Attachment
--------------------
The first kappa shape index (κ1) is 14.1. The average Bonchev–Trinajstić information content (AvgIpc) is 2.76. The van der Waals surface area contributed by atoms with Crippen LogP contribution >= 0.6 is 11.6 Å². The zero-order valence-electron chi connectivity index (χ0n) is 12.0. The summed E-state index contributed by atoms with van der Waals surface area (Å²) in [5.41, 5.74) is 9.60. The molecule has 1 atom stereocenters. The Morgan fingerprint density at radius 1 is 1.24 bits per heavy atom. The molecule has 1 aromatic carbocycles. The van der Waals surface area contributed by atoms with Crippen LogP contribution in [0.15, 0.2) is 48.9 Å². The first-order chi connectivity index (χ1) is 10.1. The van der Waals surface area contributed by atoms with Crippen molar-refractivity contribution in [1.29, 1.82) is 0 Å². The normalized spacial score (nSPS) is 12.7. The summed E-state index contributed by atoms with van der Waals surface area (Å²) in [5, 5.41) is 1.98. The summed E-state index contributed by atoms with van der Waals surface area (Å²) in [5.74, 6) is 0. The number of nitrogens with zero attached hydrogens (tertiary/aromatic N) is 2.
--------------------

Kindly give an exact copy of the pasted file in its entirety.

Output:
The first kappa shape index (κ1) is 14.1. The average Bonchev–Trinajstić information content (AvgIpc) is 2.76. The van der Waals surface area contributed by atoms with Crippen LogP contribution >= 0.6 is 11.6 Å². The zero-order valence-electron chi connectivity index (χ0n) is 12.0. The summed E-state index contributed by atoms with van der Waals surface area (Å²) in [5.41, 5.74) is 9.60. The molecule has 1 atom stereocenters. The Morgan fingerprint density at radius 1 is 1.24 bits per heavy atom. The molecule has 1 aromatic carbocycles. The van der Waals surface area contributed by atoms with Crippen LogP contribution in [0.15, 0.2) is 48.9 Å². The first-order chi connectivity index (χ1) is 10.1. The van der Waals surface area contributed by atoms with Crippen molar-refractivity contribution in [1.29, 1.82) is 0 Å². The normalized spacial score (nSPS) is 12.7. The summed E-state index contributed by atoms with van der Waals surface area (Å²) in [5, 5.41) is 1.98. The summed E-state index contributed by atoms with van der Waals surface area (Å²) in [5.74, 6) is 0. The number of nitrogens with zero attached hydrogens (tertiary/aromatic N) is 2.